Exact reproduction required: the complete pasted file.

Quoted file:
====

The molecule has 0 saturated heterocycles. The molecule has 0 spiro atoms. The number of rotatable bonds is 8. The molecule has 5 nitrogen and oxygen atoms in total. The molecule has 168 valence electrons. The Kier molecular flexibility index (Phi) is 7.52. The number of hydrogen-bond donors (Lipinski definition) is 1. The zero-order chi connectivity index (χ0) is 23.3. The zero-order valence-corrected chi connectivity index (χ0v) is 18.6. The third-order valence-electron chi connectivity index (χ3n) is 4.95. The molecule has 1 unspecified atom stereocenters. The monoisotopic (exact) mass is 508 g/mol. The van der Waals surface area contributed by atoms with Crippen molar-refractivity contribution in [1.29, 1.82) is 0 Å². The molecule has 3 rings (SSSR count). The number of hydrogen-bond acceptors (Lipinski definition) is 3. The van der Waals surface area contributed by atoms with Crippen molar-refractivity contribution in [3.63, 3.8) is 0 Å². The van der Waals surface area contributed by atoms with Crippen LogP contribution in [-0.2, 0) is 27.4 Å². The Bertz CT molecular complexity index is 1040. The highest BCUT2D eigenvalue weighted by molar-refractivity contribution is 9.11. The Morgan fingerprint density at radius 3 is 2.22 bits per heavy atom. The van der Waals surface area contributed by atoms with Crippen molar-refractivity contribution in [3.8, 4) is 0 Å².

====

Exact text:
The molecule has 0 saturated heterocycles. The molecule has 0 spiro atoms. The number of rotatable bonds is 8. The molecule has 5 nitrogen and oxygen atoms in total. The molecule has 168 valence electrons. The Kier molecular flexibility index (Phi) is 7.52. The number of hydrogen-bond donors (Lipinski definition) is 1. The zero-order chi connectivity index (χ0) is 23.3. The zero-order valence-corrected chi connectivity index (χ0v) is 18.6. The third-order valence-electron chi connectivity index (χ3n) is 4.95. The molecule has 1 unspecified atom stereocenters. The monoisotopic (exact) mass is 508 g/mol. The van der Waals surface area contributed by atoms with Crippen molar-refractivity contribution in [1.29, 1.82) is 0 Å². The molecule has 3 rings (SSSR count). The number of hydrogen-bond acceptors (Lipinski definition) is 3. The van der Waals surface area contributed by atoms with Crippen molar-refractivity contribution in [3.63, 3.8) is 0 Å². The van der Waals surface area contributed by atoms with Crippen LogP contribution in [-0.2, 0) is 27.4 Å². The Bertz CT molecular complexity index is 1040. The highest BCUT2D eigenvalue weighted by molar-refractivity contribution is 9.11. The Morgan fingerprint density at radius 3 is 2.22 bits per heavy atom. The van der Waals surface area contributed by atoms with Crippen molar-refractivity contribution in [3.8, 4) is 0 Å².